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This paper analyzes the worstcase performance of randomized backoff on simple multipleaccess channels. Most previous analysis of backoff has assumed a statistical arrival model. For batched arrivals, in which all n packets arrive at time 0, we show the following tight highprobability bounds. Randomized binary exponential backoff has makespan Θ(nlgn), and more generally, for any constant r, rexponential backoff has makespan Θ(nlog lgr n). Quadratic backoff has makespan Θ((n/lg n) 3/2), and more generally, for r> 1, rpolynomial backoff has makespan Θ((n/lg n) 1+1/r). Thus, for batched inputs, both exponential and polynomial backoff are highly sensitive to backoff constants. We exhibit a monotone superpolynomial subexponential backoff algorithm, called loglogiterated backoff, that achieves makespan Θ(nlg lgn/lg lglgn). We provide a matching lower bound showing that this strategy is optimal among all monotone backoff algorithms. Of independent interest is that this lower bound was proved with a delay sequence argument. In the adversarialqueuing model, we present the following stability and instability results for exponential backoff and loglogiterated backoff. Given a (λ,T)stream, in which at most n = λT packets arrive in any interval of size T, exponential backoff is stable for arrival rates of λ = O(1/lgn) and unstable for arrival rates of λ = Ω(lglgn/lg n); loglogiterated backoff is stable for arrival rates of λ = O(1/(lg lgnlgn)) and unstable for arrival rates of λ = Ω(1/lg n). Our instability results show that bursty input is close to being worstcase for exponential backoff and variants and that even small bursts can create instabilities in the channel.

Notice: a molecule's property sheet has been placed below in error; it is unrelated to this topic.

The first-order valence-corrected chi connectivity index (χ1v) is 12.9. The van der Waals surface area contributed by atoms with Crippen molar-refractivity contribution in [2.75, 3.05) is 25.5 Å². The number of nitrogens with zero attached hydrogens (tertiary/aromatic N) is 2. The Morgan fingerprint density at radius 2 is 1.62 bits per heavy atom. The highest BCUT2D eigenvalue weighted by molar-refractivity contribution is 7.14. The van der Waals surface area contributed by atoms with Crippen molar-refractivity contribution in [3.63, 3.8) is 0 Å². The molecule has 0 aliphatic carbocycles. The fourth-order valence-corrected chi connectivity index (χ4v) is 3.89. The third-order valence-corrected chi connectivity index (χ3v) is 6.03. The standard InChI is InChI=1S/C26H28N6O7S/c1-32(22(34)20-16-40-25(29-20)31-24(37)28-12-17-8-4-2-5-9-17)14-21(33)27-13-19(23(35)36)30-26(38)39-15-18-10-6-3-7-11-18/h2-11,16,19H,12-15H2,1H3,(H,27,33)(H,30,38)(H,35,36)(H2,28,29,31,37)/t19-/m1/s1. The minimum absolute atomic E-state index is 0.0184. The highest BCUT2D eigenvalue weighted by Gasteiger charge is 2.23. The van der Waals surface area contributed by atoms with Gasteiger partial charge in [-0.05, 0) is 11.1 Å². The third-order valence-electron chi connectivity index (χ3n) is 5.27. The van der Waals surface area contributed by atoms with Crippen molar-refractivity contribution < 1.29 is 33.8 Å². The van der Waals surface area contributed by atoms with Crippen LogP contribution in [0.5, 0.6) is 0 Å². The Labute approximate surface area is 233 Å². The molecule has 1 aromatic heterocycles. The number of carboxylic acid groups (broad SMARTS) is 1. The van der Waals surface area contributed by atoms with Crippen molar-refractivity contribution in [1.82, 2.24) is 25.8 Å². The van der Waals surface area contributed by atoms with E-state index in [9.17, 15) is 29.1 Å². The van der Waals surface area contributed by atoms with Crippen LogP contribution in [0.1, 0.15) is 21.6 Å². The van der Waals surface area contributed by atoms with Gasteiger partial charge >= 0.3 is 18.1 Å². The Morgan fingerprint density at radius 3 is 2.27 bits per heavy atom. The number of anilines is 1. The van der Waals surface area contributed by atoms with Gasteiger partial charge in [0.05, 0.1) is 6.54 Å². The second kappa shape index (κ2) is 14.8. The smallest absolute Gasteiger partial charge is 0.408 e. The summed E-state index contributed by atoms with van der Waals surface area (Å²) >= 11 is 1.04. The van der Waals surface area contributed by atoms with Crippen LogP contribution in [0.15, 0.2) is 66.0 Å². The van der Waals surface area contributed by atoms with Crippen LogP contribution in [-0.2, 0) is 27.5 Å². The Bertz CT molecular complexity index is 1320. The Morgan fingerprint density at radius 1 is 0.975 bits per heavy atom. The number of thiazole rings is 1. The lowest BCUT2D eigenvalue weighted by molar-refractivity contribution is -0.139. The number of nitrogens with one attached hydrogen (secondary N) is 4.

Fast and reliable estimation schemes in RFID systems
 In MobiCom
, 2006
"... RFID tags are being used in many diverse applications in increasingly large numbers. These capabilities of these tags span from very dumb passive tags to smart active tags, with the cost of these tags correspondingly ranging from a few pennies to many dollars. One of the common problems that arise i ..."
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Cited by 26 (0 self)